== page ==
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Ohio cops who saved gunman’s life used chest seal they bought with own money

The police union is now calling on the department to ensure officers are equipped with all the lifesaving equipment they need – without spending their own money



By Sarah Calams

COLUMBUS, Ohio — Over the weekend, two Columbus (Ohio) Police Department officers were fired at by a suspect who pulled a shotgun on them.

The officers, who were initially called to a neighborhood for a report of shots fired, arrived to find suspect Lamar Blue with his hands in his pockets. Officers asked Blue to remove his hands, but he pulled a shotgun from behind his body and opened fire on the officers seconds later. Officers returned fire and struck Blue, but he continued to flee from them. The officers found Blue and provided medical attention by using a chest seal to save his life.

After the incident, the police union said the officers bought the chest seal – along with other first aid supplies – with their own money, reported. In some cases, officers are spending hundreds of dollars to ensure they have lifesaving equipment needed on the streets.

“Our officers are not bare minimum people,” Brian Steel, VP of the department’s Fraternal Order of Police, said. “If officers think they have a better chance of saving somebody’s life by investing in their own money for lifesaving stuff, they will do it all day long.”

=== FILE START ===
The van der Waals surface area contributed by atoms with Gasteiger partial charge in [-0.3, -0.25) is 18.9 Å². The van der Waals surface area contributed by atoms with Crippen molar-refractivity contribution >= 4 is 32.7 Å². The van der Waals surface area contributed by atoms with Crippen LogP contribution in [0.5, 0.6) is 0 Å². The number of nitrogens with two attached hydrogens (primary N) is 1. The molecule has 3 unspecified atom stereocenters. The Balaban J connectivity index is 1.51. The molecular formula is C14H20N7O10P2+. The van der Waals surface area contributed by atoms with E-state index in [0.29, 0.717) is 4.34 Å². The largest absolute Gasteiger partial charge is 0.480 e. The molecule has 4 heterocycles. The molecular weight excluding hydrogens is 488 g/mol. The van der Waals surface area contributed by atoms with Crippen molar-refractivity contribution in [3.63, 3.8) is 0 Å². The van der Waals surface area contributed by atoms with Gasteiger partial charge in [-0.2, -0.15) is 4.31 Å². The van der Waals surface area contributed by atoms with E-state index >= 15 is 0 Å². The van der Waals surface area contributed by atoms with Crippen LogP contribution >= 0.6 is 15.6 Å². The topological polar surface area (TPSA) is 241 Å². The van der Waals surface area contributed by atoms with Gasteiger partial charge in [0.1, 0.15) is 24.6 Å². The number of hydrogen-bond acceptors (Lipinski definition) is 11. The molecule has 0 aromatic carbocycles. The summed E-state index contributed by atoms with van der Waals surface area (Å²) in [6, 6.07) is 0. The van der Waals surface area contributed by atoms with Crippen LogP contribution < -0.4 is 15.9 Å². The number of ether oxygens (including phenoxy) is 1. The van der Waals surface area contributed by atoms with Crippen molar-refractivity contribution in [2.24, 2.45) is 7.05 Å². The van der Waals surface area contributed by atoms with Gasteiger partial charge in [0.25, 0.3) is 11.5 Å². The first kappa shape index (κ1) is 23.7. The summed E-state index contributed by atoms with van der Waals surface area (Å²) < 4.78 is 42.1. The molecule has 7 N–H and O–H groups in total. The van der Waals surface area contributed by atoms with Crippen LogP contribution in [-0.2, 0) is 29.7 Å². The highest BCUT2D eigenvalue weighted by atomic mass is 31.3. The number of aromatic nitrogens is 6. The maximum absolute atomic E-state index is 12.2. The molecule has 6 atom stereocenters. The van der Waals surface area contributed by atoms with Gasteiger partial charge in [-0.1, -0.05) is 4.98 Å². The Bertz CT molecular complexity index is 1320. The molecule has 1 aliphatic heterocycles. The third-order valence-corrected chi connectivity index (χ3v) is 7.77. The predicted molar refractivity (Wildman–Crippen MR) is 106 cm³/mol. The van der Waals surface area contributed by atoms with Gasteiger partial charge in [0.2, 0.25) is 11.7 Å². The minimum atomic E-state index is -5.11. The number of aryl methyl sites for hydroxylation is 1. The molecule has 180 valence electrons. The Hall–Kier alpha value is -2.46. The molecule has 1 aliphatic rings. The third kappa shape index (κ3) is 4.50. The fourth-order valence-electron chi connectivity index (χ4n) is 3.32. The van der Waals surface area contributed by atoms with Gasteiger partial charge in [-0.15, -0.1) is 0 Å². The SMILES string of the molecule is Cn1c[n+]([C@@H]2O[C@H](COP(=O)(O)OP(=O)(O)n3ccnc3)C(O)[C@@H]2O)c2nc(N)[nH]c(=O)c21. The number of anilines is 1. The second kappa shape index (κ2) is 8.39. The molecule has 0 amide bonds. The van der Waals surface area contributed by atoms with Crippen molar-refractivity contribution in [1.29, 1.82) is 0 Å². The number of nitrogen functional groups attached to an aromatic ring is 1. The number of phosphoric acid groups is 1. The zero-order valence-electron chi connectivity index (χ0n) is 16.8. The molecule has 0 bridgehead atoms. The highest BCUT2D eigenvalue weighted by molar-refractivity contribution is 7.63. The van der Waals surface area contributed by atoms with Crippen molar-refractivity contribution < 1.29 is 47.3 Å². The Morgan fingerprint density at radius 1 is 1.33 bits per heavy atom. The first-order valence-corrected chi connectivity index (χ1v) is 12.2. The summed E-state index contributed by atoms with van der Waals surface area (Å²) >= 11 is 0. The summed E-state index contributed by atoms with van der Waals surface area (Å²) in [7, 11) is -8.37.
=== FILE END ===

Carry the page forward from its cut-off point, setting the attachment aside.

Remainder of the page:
Steel is now calling on the department to help ensure officers are equipped with all the lifesaving equipment they need: “We are police officers. We are not billionaires. They are cutting into their own money – they are willing to pay for it. We would like the division to step up and pay.”

Officers are not currently reimbursed for any extra medical equipment they purchase, according to the report. There are first aid kits issued by Columbus Police, which are placed in every department cruiser.

Police Chief Elaine Bryant says she’s taking the matter into consideration.

“We are assessing every day, what the needs will be and what we need to do our job,” Bryant said. “So that’s a conversation we are having in what we should have in those vehicles.”

Blue has been charged with two felony first-degree counts of assault on a peace officer.

Watch: How to apply a chest seal